We hear a lot about drinks and food made with elderflower, but I’m not sure I’ve ever noticed anything in a shop or restaurant made with elderberries. They are a great little wild food though and can make a tasty addition to any berry recipe.
how to forage for elderberries
Elderberries are not really a ‘pick, wash and ready’ wild food like blackberries. They can be eaten ‘raw’ and they don’t bother me, but they can cause some people to feel sick if not cooked first, so I would not advise it! They do taste loads better when you actually cook with them too.
Like blackberries, elderberries are ready for picking when the berries turn black. They grow on a small tree and the berries grow in bunches, which can just be snapped off the plant and the individual berries can be plucked off later. As with all foraging, don’t take more than you think you will use, you need to leave some for the wildlife and the fairies. I only picked a couple of bunches the first time we went foraging for them and that was enough for a good few recipes.
what elderberries look like:
The elderberries in Rabbitswood started to ripen towards the end of August but it looks like there will be loads more to come in September.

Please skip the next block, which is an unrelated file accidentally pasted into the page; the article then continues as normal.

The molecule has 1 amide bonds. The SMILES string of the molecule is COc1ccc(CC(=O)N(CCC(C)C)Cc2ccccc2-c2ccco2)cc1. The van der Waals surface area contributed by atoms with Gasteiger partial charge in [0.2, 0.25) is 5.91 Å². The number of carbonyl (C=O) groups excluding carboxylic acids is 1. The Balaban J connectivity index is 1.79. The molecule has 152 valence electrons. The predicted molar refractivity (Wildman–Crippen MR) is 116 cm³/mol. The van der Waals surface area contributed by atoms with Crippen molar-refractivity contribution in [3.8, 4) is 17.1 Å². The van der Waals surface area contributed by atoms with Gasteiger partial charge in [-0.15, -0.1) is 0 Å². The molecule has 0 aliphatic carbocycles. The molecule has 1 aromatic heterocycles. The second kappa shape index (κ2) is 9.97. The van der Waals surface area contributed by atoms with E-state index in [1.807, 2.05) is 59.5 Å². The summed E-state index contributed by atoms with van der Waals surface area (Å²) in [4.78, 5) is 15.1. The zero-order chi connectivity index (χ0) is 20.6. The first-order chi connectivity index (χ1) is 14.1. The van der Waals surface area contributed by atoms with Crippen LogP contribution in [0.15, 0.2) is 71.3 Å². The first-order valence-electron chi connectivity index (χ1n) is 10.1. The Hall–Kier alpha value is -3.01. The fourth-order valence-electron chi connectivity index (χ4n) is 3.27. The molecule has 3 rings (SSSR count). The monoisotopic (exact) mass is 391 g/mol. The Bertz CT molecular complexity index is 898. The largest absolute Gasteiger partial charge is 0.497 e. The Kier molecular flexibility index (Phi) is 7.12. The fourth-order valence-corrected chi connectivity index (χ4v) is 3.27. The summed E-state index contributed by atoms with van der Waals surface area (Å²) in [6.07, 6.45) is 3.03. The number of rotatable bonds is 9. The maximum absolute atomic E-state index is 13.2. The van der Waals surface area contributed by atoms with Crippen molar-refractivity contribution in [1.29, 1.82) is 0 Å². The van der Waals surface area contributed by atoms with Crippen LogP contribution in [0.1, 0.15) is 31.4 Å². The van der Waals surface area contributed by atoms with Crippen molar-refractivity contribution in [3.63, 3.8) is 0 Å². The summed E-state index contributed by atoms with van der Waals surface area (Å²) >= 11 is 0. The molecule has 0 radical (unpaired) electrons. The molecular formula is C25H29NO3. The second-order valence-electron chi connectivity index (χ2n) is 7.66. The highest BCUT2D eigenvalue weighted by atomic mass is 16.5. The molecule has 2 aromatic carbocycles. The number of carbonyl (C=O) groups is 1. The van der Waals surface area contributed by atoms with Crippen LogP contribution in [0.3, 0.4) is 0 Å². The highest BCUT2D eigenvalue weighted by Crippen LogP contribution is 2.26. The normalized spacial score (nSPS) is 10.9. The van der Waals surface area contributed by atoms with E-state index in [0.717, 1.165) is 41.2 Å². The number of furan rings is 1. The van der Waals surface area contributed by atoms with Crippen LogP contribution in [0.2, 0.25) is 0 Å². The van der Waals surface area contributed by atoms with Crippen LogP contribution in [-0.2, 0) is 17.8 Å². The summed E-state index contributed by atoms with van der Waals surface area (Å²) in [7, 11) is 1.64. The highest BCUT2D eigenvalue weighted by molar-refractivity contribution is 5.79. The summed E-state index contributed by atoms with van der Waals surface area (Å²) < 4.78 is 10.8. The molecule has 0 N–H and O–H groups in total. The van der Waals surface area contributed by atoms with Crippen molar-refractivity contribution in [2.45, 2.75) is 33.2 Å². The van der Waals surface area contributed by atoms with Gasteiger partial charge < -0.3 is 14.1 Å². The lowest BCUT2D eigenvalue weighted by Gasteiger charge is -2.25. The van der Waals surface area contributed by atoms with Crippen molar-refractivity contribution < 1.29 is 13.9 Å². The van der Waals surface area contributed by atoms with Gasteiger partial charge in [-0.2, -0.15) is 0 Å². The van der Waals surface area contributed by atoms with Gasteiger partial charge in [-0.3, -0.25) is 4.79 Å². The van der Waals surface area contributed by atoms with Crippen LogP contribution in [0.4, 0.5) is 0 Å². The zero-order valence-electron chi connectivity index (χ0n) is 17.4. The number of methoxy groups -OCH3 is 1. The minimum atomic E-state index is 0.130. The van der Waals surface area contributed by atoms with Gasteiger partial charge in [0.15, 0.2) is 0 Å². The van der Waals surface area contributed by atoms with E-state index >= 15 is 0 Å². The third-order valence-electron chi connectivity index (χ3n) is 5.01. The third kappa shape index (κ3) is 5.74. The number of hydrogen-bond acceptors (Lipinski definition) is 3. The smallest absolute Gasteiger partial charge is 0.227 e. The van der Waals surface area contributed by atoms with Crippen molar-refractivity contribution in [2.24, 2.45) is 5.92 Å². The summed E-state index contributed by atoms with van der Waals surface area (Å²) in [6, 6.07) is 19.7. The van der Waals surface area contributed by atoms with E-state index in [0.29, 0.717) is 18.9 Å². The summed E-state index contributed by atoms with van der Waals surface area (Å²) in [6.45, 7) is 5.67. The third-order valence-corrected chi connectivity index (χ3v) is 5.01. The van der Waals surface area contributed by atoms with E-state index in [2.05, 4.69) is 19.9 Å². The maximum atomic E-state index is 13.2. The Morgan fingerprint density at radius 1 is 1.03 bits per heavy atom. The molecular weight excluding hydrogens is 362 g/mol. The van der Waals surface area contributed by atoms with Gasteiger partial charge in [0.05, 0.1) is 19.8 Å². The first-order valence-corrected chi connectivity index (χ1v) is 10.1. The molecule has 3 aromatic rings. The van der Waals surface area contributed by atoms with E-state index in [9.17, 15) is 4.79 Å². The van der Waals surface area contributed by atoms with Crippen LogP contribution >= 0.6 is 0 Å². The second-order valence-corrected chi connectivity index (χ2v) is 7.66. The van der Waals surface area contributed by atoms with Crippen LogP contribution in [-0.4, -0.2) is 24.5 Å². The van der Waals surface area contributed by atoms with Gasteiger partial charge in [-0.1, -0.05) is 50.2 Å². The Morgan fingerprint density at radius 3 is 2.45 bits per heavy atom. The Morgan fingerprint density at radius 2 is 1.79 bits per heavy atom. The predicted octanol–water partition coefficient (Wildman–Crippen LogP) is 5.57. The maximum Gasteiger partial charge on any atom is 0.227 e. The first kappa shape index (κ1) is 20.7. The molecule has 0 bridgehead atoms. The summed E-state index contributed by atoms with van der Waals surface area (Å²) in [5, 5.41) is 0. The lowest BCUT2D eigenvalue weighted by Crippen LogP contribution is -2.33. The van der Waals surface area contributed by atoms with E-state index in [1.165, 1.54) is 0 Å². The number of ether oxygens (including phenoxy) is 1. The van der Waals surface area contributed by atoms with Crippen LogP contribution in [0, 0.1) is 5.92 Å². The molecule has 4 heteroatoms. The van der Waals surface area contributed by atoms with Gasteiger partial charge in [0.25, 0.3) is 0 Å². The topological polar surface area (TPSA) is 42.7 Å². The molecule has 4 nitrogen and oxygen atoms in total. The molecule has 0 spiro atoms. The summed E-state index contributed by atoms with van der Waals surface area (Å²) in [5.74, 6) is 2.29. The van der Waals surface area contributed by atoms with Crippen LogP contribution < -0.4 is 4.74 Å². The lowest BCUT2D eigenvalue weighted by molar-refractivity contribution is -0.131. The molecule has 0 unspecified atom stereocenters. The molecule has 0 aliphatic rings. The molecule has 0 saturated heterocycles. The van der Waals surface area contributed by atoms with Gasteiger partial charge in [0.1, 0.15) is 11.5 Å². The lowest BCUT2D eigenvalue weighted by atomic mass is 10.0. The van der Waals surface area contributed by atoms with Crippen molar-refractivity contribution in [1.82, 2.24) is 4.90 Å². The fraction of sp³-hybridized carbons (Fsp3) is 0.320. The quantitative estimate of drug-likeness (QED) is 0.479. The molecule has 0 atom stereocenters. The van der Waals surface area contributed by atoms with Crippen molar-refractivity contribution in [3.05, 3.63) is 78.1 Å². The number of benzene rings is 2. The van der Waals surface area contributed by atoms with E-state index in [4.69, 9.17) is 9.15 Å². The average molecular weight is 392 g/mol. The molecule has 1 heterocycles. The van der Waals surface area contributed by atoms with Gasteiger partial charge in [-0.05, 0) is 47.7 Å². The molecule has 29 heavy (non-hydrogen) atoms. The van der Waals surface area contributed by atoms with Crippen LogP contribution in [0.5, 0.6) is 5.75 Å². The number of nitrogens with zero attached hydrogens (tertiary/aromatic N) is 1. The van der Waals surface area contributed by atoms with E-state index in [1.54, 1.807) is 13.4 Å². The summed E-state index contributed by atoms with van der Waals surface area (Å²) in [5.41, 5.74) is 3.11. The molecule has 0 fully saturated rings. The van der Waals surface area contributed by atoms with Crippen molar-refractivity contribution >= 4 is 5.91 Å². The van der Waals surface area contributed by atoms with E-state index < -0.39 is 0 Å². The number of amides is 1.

cooking with elderberries
First things first, give them a good wash (I think it’s easier to wash the whole bunch together before taking the individual berries off). Then take the berries off the stalk and have a go at adding them to your cooking and baking.
As with all the yummy things I make in my foraging year, I will be writing all the recipes up for you to try at the end of it. This is something I made last week with them:
rabbitswood berry and banana smoothie
Our children loved the delicious Rabbitswood berry and banana smoothie. Perfect for cooling down on a hot day.
Enjoy your elderberry foraging and please let us know how you get on in the comments below. I’ll be sure to update this post with other Elderberry yummies. So stay tuned!